1611365988674.png
 

Taunton

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The Northumberland Line, which still carries freight, will get £34m for initial work aimed at reintroducing passenger services.
Whatever "initial work" can cost £34m? There won't be any signalling improvements, concrete poured or platform building in this. Just a "consultants report" of 200 PowerPoint pages from one of the usual handful of suspects, selected on the Buggins Turn Next principle, which will conclude ... er ... "we need more money to make a more detailed study".
 

JamesRowden

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Don't make me laugh! - We're not electrifying so that "we can use, probably, the very latest technology, potentially, in the future," - if that's really the case why bother electrifying HS2!!
Too many ifs, buts and maybes...

Also seems a bit rich to stick East West Rail in the restoring railways list when we know its going to be happening!
The answer is that they want to use the low quality cheap in the short term option rather than the high quality cheaper on the long term option. But being honest would not maximise their immediate popularity (which is very important to them).
 
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21C101

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The answer is that they want to use the low quality cheap in the short term option rather than the high quality cheaper on the long term option. But being honest would not maximise their immediate popularity (which is very important to them).
It also enables them to get more done. If they electrified east west rail then there would be no money left over for blyth and tyne.

Disappointing to see no mention of Aylesbury though.
 

JamesRowden

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It also enables them to get more done. If they electrified east west rail then there would be no money left over for blyth and tyne.

Disappointing to see no mention of Aylesbury though.
Or they just spend more money on infrastructure now to boost the economy.
 

Ianno87

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Don't make me laugh! - We're not electrifying so that "we can use, probably, the very latest technology, potentially, in the future," - if that's really the case why bother electrifying HS2!!
Too many ifs, buts and maybes...

Also seems a bit rich to stick East West Rail in the restoring railways list when we know its going to be happening!

I also detest East West Rail being touted as a "reopening".

It's a rebuild of a former alignment as a 100mph-capable main line railway, achieving intercity average speeds. Not some chuggy jointed track branch line to Little Snorington.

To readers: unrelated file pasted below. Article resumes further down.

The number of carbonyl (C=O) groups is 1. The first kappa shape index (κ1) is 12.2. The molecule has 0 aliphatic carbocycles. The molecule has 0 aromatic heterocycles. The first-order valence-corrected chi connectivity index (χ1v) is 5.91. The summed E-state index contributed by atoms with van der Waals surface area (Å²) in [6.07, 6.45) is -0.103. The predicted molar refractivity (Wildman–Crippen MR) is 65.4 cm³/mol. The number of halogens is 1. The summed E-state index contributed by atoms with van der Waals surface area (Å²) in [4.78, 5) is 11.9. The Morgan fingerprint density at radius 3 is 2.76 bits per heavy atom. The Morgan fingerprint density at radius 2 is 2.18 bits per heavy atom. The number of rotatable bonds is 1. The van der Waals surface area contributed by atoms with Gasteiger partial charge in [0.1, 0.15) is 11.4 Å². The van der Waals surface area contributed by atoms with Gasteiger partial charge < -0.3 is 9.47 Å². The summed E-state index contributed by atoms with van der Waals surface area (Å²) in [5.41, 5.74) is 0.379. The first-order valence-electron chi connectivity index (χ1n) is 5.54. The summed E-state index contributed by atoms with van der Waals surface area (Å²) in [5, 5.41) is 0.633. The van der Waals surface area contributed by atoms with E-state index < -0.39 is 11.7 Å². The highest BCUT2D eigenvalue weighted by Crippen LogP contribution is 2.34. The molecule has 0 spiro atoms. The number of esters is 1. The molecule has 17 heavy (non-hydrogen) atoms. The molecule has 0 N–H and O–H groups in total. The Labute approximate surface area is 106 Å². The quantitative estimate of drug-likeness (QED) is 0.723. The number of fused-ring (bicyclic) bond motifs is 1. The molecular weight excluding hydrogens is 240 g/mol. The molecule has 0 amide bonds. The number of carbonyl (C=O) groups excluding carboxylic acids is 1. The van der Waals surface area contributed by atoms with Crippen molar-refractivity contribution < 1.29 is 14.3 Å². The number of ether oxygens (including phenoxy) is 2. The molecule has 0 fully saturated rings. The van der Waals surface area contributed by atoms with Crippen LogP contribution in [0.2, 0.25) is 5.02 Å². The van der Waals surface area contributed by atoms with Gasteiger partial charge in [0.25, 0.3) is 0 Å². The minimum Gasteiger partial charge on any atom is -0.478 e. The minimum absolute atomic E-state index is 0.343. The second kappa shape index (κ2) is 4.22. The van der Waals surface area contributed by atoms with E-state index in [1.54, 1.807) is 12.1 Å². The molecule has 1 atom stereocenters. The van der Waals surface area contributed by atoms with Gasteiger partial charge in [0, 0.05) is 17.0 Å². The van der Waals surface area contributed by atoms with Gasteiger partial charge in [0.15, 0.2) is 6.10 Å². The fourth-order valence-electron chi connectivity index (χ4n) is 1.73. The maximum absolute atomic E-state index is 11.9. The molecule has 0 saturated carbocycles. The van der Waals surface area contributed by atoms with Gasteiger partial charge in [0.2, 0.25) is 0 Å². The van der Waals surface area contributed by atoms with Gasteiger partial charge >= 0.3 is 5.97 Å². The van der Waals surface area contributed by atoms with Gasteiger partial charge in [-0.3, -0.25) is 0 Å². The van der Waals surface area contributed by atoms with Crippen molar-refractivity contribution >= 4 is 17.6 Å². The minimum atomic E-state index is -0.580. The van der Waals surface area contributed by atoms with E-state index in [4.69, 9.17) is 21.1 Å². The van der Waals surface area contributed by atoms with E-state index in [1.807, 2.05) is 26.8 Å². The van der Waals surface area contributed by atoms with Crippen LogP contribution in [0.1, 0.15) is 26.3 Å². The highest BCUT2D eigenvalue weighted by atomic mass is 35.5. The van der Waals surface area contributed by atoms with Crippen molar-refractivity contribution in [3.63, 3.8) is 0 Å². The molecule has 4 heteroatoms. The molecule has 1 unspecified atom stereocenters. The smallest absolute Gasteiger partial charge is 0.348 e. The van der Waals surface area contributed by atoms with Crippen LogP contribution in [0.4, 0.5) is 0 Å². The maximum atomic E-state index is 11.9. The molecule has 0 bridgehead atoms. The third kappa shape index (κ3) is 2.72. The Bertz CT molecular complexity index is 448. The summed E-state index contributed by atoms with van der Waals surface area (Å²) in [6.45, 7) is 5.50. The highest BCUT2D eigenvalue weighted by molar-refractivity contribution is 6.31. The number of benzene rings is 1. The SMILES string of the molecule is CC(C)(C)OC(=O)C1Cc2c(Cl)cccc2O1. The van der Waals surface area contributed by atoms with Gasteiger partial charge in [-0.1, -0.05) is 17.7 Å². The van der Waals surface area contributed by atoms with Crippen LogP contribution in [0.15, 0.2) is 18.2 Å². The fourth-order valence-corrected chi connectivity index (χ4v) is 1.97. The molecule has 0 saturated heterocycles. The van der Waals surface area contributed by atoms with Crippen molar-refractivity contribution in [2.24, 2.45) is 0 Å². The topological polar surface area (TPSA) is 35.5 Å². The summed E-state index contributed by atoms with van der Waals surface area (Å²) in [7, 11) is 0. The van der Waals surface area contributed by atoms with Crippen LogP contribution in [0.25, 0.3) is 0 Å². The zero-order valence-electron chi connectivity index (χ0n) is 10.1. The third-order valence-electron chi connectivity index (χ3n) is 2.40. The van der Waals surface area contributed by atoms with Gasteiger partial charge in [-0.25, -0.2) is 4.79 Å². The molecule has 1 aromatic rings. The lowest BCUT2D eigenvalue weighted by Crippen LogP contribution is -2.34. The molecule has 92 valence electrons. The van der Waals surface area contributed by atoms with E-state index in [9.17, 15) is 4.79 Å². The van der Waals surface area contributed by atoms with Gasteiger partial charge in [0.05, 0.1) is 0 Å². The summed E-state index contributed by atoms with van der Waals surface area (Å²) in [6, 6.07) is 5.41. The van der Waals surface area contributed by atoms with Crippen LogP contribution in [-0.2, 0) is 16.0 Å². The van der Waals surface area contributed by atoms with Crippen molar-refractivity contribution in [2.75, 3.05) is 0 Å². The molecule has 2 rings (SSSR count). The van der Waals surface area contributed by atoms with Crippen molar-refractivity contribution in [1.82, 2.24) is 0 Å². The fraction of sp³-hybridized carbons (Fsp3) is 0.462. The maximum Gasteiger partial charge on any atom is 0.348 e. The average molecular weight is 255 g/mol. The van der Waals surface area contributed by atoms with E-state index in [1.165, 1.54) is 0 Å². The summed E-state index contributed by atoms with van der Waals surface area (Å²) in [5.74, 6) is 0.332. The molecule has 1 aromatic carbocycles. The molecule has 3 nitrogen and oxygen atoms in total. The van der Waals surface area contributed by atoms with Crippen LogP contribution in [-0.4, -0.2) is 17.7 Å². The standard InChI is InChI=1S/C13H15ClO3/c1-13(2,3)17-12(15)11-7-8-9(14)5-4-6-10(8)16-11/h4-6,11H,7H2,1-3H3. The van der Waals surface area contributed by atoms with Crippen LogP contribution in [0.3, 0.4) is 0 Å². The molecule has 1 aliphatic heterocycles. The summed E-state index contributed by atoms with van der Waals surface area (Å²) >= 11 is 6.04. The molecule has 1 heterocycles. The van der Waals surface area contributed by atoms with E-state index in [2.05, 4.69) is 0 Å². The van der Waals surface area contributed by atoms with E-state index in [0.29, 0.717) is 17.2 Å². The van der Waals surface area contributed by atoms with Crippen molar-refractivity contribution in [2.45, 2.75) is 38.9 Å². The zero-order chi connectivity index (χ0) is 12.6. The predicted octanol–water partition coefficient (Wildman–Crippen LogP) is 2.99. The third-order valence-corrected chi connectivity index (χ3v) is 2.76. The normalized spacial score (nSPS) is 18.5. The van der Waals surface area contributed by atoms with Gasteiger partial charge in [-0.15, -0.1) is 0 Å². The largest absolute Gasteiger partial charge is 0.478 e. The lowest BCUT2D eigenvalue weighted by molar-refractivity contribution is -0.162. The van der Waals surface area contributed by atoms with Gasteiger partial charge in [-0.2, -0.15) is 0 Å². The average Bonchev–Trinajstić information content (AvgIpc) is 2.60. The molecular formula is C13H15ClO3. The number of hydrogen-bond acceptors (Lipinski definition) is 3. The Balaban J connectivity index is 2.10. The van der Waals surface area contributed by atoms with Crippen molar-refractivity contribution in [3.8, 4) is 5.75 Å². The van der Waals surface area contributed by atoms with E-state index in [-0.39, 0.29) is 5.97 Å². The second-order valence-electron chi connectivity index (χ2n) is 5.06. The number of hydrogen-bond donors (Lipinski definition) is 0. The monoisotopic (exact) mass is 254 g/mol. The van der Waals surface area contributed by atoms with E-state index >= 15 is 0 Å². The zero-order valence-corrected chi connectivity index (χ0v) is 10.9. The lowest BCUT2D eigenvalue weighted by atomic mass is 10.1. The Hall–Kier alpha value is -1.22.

If Bedford-Cambridge sees the light of day, that will truly not be a reopening, that it an entirely new railway, via an entirely new alignment.
 

Taunton

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However many times has "East West Rail" been reannounced by politicians? How much work has actually been done, apart from what Chiltern funded and got going between Bicester and Oxford?
 

21C101

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Or they just spend more money on infrastructure now to boost the economy.
Even if there was more money (the money they have found is debt imposed on our children) there are only so many railway builders and manufacturers to do only so much at any given time.
 

Nicholas Lewis

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Headline is £794m less 34m for Ashington means 760m to build out c20m miles of railway and one new station and we don't even get it electrified for that.

Say 20m for station 40m for Bletchley Viaduct means its 35m/route mile. New track is £3m/mile under renewals conditions so should be far cheaper in greenfield conditions as is signalling. In fact virtually the whole job is a construction site so can avoid many of the overheads having to work under operational railway conditions will require that Ashington will have to bare.

Can't see many other proposals from Restoring Your Railway Ideas Fund being selected for construction if this is the going rate.
 

JamesRowden

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Even if there was more money (the money they have found is debt imposed on our children) there are only so many railway builders and manufacturers to do only so much at any given time.
Spend money on training more workers. If they live in the the UK a significant amount of their earnings are then recycled back into our economy, unlike the additional costs of purchasing self powered stock if manufactured abroad.
 
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Bletchleyite

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Can't see many other proposals from Restoring Your Railway Ideas Fund being selected for construction if this is the going rate.

My inclination is, and has been for some time, that any rebuilds of branch lines (which Ashington I guess is, though EWR isn't even though I euphemistically called it one in another thread) should be as light rail, as it's much cheaper, and allows for the addition of new stations more easily later too, if you go low floor.

I would agree heavy rail has got decidedly (and unnecessarily, for a branch line) expensive.